Fanning the Flames

ERIC FRANCIS

, Last Updated: 8:08 AM ET

CALGARY -- Darcy Tucker, a Calgary Flame.

Love it or hate it, it might just be a perfect fit.

No, it hasn't happened yet and, no, we're not suggesting it absolutely will.

But you can bet it's a possibility -- an intriguing one -- that general manager Darryl Sutter is looking into as he prepares for the lifting of the free-agent freeze Tuesday.

After all, Sutter tried to trade for Tucker just a few years back.

Bought out of the final three years of his four-year, $12-million US contract by the Leafs last week, the 33-year-old forward will enter the open market knowing he'll be paid $2 million by the Leafs no matter where he toils. With that in mind, the question now is: What is Tucker looking for come Canada Day?

If he's hoping to hit another home run by chasing only the most lucrative offers to come his way, the cash-strapped Flames are out of the picture.

However, if his priority is to find a place that makes the most sense, allowing him to prove Toronto made yet another horrible mistake, Calgary will certainly be an attractive fit.

Given the Flames' limited cap room, Tucker would have to agree to play here for Craig Conroy-like money -- roughly $1 million a year, which would essentially top him back up to the $3 million he was originally slated to earn.

If that's palatable, he may help fill the scoring void left by Kristian Huselius' departure, amongst other things. However, there are plenty of other reasons why signing him could make sense:

- First and foremost the feisty Tucker brings heart and energy to the rink every night -- two things the Flames lacked most last season as they failed to live up to expectations. They need that edge back.

- A fierce competitor who would instantly become a fan favourite for his tenacity, physical play and Sutter-like grit, Tucker still has a scoring touch that has seen him average 23 goals the past four seasons.

- He's a versatile forward, capable of playing all three positions and filling roles ranging from power-play specialist (40 extra-man goals the past three years) to checker. He could play on any line.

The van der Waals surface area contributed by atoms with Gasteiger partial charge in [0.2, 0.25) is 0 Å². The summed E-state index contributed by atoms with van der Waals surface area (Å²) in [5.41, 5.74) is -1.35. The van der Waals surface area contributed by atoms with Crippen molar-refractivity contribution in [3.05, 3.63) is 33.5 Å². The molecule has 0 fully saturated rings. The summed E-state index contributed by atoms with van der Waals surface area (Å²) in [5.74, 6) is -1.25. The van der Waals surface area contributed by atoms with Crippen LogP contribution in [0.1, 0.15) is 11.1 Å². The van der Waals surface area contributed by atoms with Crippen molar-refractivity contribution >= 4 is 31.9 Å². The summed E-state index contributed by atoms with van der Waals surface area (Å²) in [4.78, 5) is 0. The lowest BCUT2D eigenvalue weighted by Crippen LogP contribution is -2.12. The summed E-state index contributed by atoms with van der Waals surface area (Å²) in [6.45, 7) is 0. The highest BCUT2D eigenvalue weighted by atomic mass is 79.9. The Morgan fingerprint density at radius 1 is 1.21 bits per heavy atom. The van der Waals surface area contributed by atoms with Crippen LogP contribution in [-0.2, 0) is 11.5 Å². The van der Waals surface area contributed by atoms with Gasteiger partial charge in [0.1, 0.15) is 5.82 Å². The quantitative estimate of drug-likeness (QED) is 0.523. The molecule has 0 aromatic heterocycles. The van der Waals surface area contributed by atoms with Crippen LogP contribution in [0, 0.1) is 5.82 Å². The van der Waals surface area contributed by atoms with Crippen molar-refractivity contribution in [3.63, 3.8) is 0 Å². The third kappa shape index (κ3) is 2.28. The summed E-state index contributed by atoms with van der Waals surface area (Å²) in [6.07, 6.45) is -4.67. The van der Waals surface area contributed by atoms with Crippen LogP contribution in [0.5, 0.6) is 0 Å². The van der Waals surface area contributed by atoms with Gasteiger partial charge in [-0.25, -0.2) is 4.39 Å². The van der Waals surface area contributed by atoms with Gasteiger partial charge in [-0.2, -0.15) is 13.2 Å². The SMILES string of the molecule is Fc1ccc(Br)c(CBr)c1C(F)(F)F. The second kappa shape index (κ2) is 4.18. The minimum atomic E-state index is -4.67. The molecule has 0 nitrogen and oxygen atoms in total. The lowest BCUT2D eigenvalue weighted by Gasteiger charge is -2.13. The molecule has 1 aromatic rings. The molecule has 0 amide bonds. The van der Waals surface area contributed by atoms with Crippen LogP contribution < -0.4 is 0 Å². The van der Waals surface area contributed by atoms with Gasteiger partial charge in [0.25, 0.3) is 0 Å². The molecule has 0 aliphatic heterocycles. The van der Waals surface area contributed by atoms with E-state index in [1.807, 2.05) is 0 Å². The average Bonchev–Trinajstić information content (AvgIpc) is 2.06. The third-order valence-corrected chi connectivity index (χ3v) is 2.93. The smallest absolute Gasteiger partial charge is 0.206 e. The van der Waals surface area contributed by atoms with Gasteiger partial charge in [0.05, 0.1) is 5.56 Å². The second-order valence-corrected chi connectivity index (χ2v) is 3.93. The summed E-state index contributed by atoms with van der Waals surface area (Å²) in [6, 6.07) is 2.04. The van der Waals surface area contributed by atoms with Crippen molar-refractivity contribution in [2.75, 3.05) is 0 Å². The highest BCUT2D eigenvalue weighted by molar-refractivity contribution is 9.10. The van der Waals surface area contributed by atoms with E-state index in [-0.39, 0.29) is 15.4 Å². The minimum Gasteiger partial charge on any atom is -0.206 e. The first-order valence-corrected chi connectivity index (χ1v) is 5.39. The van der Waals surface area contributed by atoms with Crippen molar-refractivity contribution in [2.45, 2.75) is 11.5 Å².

- He's an Alberta boy from Endiang, Alta., an hour east of Red Deer, who told Sun Media that two of his biggest childhood thrills include getting Lanny McDonald's autograph in Hanna and attending the first game at the Saddledome in 1983.

- He's a former teammate of Jarome Iginla's in Kamloops where they won a Memorial Cup together in 1993-94.

- He fits the Sutter mold, still likes to fight and wouldn't shy away from playing for Mike Keenan, given his work ethic.

Make no mistake, one of the knocks on Sutter the past few years has been his penchant for bringing in -- or extending contracts for -- aging players. And while few disagree the NHL is a young man's game, let's not forget the club's minor-league cupboards have been bare for some time.

SALARY CONSTRAINTS

Few youngsters in the system have pushed for jobs, forcing Sutter to sign experienced players.

Yes, salary constraints will force Sutter to make good on his commitment to play more farmhands this year, but the fact is he's still hoping to sign 36-year-old Owen Nolan, who scored fewer goals than the younger Tucker.

There's obviously room for only one of the two veterans and either is a step up from Dustin Boyd or David Moss, who will vie for a top-six gig.

If Tucker, a 5-foot-9, 175-pound muck-disturber, wants to stay in Canada, return to his home province and play for an established contender, Calgary could be a nice fit.

It largely depends on how much he feels he needs to add to the $13.2 million he's made to date, not counting Toronto's $6-million buyout.

If he sacrifices some cash for other comforts, Sideshow Bob could soon call Calgary home.


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